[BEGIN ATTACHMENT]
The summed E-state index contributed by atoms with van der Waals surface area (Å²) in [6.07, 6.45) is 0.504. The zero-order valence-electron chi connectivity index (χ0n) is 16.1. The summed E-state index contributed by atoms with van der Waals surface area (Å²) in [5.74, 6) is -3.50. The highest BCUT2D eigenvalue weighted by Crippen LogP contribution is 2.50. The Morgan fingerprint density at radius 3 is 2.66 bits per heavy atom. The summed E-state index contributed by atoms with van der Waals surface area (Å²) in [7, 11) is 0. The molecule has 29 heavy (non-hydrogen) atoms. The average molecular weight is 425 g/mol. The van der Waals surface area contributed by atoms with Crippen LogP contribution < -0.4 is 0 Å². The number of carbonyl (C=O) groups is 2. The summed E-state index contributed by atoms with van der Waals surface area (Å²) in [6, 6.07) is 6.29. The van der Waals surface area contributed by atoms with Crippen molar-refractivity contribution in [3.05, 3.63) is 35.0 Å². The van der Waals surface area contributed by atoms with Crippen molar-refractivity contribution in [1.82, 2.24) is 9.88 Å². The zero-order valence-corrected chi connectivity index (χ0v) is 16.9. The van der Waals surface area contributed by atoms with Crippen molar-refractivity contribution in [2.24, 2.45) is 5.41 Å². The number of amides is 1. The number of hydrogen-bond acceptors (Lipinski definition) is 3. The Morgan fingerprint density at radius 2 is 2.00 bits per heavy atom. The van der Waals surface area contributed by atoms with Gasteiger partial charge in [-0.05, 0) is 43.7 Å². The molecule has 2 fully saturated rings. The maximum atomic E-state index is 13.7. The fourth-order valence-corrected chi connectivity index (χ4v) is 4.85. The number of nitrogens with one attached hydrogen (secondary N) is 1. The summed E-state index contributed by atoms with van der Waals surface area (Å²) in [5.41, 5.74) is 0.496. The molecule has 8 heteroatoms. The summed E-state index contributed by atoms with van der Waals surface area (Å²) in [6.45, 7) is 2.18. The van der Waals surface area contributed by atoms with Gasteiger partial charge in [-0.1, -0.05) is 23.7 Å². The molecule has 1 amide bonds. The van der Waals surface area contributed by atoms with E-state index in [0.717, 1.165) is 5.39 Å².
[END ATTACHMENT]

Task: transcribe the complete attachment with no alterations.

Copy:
The summed E-state index contributed by atoms with van der Waals surface area (Å²) in [6.07, 6.45) is 0.504. The zero-order valence-electron chi connectivity index (χ0n) is 16.1. The summed E-state index contributed by atoms with van der Waals surface area (Å²) in [5.74, 6) is -3.50. The highest BCUT2D eigenvalue weighted by Crippen LogP contribution is 2.50. The Morgan fingerprint density at radius 3 is 2.66 bits per heavy atom. The summed E-state index contributed by atoms with van der Waals surface area (Å²) in [7, 11) is 0. The molecule has 29 heavy (non-hydrogen) atoms. The average molecular weight is 425 g/mol. The van der Waals surface area contributed by atoms with Crippen LogP contribution < -0.4 is 0 Å². The number of carbonyl (C=O) groups is 2. The summed E-state index contributed by atoms with van der Waals surface area (Å²) in [6, 6.07) is 6.29. The van der Waals surface area contributed by atoms with Crippen molar-refractivity contribution in [3.05, 3.63) is 35.0 Å². The van der Waals surface area contributed by atoms with Crippen molar-refractivity contribution in [1.82, 2.24) is 9.88 Å². The zero-order valence-corrected chi connectivity index (χ0v) is 16.9. The van der Waals surface area contributed by atoms with Crippen molar-refractivity contribution in [2.24, 2.45) is 5.41 Å². The number of amides is 1. The number of hydrogen-bond acceptors (Lipinski definition) is 3. The Morgan fingerprint density at radius 2 is 2.00 bits per heavy atom. The van der Waals surface area contributed by atoms with Gasteiger partial charge in [-0.05, 0) is 43.7 Å². The molecule has 2 fully saturated rings. The maximum atomic E-state index is 13.7. The fourth-order valence-corrected chi connectivity index (χ4v) is 4.85. The number of nitrogens with one attached hydrogen (secondary N) is 1. The summed E-state index contributed by atoms with van der Waals surface area (Å²) in [5.41, 5.74) is 0.496. The molecule has 8 heteroatoms. The summed E-state index contributed by atoms with van der Waals surface area (Å²) in [6.45, 7) is 2.18. The van der Waals surface area contributed by atoms with Gasteiger partial charge in [-0.1, -0.05) is 23.7 Å². The molecule has 1 amide bonds. The van der Waals surface area contributed by atoms with E-state index in [0.717, 1.165) is 5.39 Å².